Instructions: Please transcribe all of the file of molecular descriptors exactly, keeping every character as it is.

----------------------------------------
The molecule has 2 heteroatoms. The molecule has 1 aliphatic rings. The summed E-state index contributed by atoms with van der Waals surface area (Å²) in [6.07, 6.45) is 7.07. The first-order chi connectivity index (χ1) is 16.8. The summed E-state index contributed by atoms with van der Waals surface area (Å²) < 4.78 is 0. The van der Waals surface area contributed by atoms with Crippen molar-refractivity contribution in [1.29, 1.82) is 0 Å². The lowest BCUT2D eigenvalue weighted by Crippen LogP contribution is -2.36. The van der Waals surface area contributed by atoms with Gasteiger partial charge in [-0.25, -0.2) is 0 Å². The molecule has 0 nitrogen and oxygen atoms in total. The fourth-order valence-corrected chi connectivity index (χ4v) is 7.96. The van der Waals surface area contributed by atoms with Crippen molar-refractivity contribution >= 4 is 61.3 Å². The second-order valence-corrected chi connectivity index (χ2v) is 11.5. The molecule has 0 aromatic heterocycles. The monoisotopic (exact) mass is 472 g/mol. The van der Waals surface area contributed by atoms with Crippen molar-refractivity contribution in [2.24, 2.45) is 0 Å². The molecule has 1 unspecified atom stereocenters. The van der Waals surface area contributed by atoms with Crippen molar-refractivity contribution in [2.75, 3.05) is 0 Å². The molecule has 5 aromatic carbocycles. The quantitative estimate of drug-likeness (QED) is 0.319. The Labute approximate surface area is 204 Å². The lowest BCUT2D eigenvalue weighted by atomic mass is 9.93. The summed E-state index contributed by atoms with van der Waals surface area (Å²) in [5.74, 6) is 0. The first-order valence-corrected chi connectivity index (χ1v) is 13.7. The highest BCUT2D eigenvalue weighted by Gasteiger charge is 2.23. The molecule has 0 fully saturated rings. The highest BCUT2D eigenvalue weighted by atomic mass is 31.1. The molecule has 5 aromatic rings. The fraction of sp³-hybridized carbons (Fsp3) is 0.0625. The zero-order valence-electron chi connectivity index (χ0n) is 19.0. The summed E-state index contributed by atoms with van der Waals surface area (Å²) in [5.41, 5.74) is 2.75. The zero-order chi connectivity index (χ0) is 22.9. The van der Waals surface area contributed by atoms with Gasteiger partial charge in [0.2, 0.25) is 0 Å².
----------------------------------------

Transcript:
The molecule has 2 heteroatoms. The molecule has 1 aliphatic rings. The summed E-state index contributed by atoms with van der Waals surface area (Å²) in [6.07, 6.45) is 7.07. The first-order chi connectivity index (χ1) is 16.8. The summed E-state index contributed by atoms with van der Waals surface area (Å²) < 4.78 is 0. The van der Waals surface area contributed by atoms with Crippen molar-refractivity contribution in [1.29, 1.82) is 0 Å². The lowest BCUT2D eigenvalue weighted by Crippen LogP contribution is -2.36. The van der Waals surface area contributed by atoms with Gasteiger partial charge in [-0.25, -0.2) is 0 Å². The molecule has 0 nitrogen and oxygen atoms in total. The fourth-order valence-corrected chi connectivity index (χ4v) is 7.96. The van der Waals surface area contributed by atoms with Crippen molar-refractivity contribution >= 4 is 61.3 Å². The second-order valence-corrected chi connectivity index (χ2v) is 11.5. The molecule has 0 aromatic heterocycles. The monoisotopic (exact) mass is 472 g/mol. The van der Waals surface area contributed by atoms with Crippen molar-refractivity contribution in [2.24, 2.45) is 0 Å². The molecule has 1 unspecified atom stereocenters. The van der Waals surface area contributed by atoms with Crippen molar-refractivity contribution in [2.75, 3.05) is 0 Å². The molecule has 5 aromatic carbocycles. The quantitative estimate of drug-likeness (QED) is 0.319. The Labute approximate surface area is 204 Å². The lowest BCUT2D eigenvalue weighted by atomic mass is 9.93. The summed E-state index contributed by atoms with van der Waals surface area (Å²) in [5.74, 6) is 0. The first-order valence-corrected chi connectivity index (χ1v) is 13.7. The highest BCUT2D eigenvalue weighted by Gasteiger charge is 2.23. The molecule has 0 fully saturated rings. The highest BCUT2D eigenvalue weighted by atomic mass is 31.1. The molecule has 5 aromatic rings. The fraction of sp³-hybridized carbons (Fsp3) is 0.0625. The zero-order valence-electron chi connectivity index (χ0n) is 19.0. The summed E-state index contributed by atoms with van der Waals surface area (Å²) in [5.41, 5.74) is 2.75. The zero-order chi connectivity index (χ0) is 22.9. The van der Waals surface area contributed by atoms with Gasteiger partial charge in [0.2, 0.25) is 0 Å².